By: Alison Bowler
The semi-metal element Boron, with atomic number 5, occurs in group 13 and period 2 of the periodic table. It is solid at room temperature and melts at 2348 K (2075 C, 3767 F) then boils at 4273 K (4000 C, 7232 F). This brownish/black...
By: Michael Capraro
BLEVE is an acronym for Boiling Liquid Expanding Vapor Explosion. Even if the term is unfamiliar to you, you might be familiar with the dramatic results of a BLEVE from news reports of chemical plant fires or train derailments. This is a brief introduction...
What is the next leap in physics?
By: Eric Goudie
There are a number of things that could constitute the next leap in physics, thanks to countless incremental steps in many different areas. The next leap in physics will have to be something that transcends the scientific community and grabs the popular psyche. More than...
Noteworthy features of the solar system
By: Brian Dodson
Welcome to Planet Earth, the third planet from a star named the Sun. [Because of the limitations of Helium, this article links to images of the astronomical wonders of our universe. Please click on the links to feast your eyes on the images being...
By: Alison Bowler
Xenon, a relatively inert element, is one of the noble gases. Over the years, a number of valuable uses for members of the noble gas class of elements have evolved. Xenon is no exception with a number of commercially viable uses. The production of xenon...
Variety of stars: H-R diagrams
By: Roberto Chiodetti
The H-R Diagram: evolution of a star For countless millennia humans looked at the sly at night and saw millions of flickering lights, night after night it was the same spectacle, unchanged generation after generation. After few hundred generations they had this eureka moment...
By: Alison Bowler
When Dimitri Mendeleev first produced his periodic table in 1871 there were a number of gaps where elements were at the time undiscovered. To one of these gaps, at atomic number 31, Mendeleev assigned the element the provisional name of ekaaluminum. Four years later the...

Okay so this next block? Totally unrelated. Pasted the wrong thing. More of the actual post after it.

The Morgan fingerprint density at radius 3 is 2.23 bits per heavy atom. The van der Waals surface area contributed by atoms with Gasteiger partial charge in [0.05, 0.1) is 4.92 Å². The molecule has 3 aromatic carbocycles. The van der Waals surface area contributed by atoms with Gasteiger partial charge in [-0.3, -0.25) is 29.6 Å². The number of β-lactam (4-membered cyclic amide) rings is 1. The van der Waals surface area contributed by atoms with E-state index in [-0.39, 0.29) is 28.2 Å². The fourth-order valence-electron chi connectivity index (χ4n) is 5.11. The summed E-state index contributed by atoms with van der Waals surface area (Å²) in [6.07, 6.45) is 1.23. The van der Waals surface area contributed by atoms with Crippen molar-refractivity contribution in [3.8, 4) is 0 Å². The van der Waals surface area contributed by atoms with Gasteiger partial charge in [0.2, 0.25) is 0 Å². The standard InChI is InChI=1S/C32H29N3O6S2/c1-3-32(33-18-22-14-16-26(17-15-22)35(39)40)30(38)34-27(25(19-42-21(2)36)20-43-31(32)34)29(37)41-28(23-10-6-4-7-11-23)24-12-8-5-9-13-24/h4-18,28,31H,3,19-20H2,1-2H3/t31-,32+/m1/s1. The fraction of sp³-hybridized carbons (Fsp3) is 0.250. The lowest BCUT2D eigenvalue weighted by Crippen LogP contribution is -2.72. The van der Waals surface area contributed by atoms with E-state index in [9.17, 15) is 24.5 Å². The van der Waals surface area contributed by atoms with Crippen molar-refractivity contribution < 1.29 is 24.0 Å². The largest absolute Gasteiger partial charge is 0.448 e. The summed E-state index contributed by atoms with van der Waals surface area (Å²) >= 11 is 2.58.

Are there more than three States of Matter
By: Charles Fleyn
Yes, I believe, hell, it's been proven, that there are more than just the three basic states of matter. We have solids, which are easily recognizable, with molecules packed tightly together, liquids, which flow easily, containing free molecules, and gas, which contains molecules with enough...
Are there more than three States of Matter in our Multi Dimensional Universe
By: VampAngel1111
Besides the obvious facts regarding the most recently discovered fourth state of matter, explained in J.G.R.'s "Yes" article on, Plasma... Try to clear your mind and imagine for a moment the vastness of our universe, which the world's top scientific communities now...
What is matter?
By: Effie Moore Salem
Matter is a tangible, touchable substance that can be seen, touched, tasted, and felt. Matter is opposed to the intangibles that exist because of the interactions with other forces of nature. In educational studies, dependent upon the course of study, matter may have slightly different...

 

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